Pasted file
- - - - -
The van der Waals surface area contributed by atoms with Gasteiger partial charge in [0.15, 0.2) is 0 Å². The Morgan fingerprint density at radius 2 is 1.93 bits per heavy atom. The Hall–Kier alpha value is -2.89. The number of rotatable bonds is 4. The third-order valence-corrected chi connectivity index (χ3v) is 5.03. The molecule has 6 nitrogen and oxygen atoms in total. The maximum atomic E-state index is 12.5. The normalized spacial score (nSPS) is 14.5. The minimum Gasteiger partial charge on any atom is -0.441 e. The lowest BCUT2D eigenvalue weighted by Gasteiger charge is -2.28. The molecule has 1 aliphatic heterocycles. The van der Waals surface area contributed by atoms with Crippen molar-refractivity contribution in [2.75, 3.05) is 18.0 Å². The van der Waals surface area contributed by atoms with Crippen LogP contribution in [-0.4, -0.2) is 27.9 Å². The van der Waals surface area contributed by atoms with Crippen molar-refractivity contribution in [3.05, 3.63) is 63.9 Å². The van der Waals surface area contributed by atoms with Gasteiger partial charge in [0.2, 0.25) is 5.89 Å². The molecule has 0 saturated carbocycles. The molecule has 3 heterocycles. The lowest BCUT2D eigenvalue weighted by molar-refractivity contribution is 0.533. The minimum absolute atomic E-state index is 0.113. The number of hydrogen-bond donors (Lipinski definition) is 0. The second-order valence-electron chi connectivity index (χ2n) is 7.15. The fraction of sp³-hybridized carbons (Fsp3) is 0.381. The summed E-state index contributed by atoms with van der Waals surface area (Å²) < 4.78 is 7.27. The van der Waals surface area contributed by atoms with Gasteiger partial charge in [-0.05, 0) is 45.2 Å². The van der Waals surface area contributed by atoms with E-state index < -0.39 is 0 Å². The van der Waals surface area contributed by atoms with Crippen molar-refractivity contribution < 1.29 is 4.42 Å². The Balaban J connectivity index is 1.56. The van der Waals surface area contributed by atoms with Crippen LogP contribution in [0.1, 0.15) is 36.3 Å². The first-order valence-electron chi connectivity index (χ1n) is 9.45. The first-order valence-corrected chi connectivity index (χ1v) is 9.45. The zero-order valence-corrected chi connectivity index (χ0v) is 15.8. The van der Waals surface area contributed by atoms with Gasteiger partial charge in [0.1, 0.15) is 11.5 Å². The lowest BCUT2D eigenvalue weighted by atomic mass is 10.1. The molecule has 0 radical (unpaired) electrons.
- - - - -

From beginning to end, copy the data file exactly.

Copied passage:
The van der Waals surface area contributed by atoms with Gasteiger partial charge in [0.15, 0.2) is 0 Å². The Morgan fingerprint density at radius 2 is 1.93 bits per heavy atom. The Hall–Kier alpha value is -2.89. The number of rotatable bonds is 4. The third-order valence-corrected chi connectivity index (χ3v) is 5.03. The molecule has 6 nitrogen and oxygen atoms in total. The maximum atomic E-state index is 12.5. The normalized spacial score (nSPS) is 14.5. The minimum Gasteiger partial charge on any atom is -0.441 e. The lowest BCUT2D eigenvalue weighted by Gasteiger charge is -2.28. The molecule has 1 aliphatic heterocycles. The van der Waals surface area contributed by atoms with Crippen molar-refractivity contribution in [2.75, 3.05) is 18.0 Å². The van der Waals surface area contributed by atoms with Crippen LogP contribution in [-0.4, -0.2) is 27.9 Å². The van der Waals surface area contributed by atoms with Crippen molar-refractivity contribution in [3.05, 3.63) is 63.9 Å². The van der Waals surface area contributed by atoms with Gasteiger partial charge in [0.2, 0.25) is 5.89 Å². The molecule has 0 saturated carbocycles. The molecule has 3 heterocycles. The lowest BCUT2D eigenvalue weighted by molar-refractivity contribution is 0.533. The minimum absolute atomic E-state index is 0.113. The number of hydrogen-bond donors (Lipinski definition) is 0. The second-order valence-electron chi connectivity index (χ2n) is 7.15. The fraction of sp³-hybridized carbons (Fsp3) is 0.381. The summed E-state index contributed by atoms with van der Waals surface area (Å²) < 4.78 is 7.27. The van der Waals surface area contributed by atoms with Gasteiger partial charge in [-0.05, 0) is 45.2 Å². The van der Waals surface area contributed by atoms with E-state index < -0.39 is 0 Å². The van der Waals surface area contributed by atoms with Crippen molar-refractivity contribution < 1.29 is 4.42 Å². The Balaban J connectivity index is 1.56. The van der Waals surface area contributed by atoms with Crippen LogP contribution in [0.1, 0.15) is 36.3 Å². The first-order valence-electron chi connectivity index (χ1n) is 9.45. The first-order valence-corrected chi connectivity index (χ1v) is 9.45. The zero-order valence-corrected chi connectivity index (χ0v) is 15.8. The van der Waals surface area contributed by atoms with Gasteiger partial charge in [0.1, 0.15) is 11.5 Å². The lowest BCUT2D eigenvalue weighted by atomic mass is 10.1. The molecule has 0 radical (unpaired) electrons.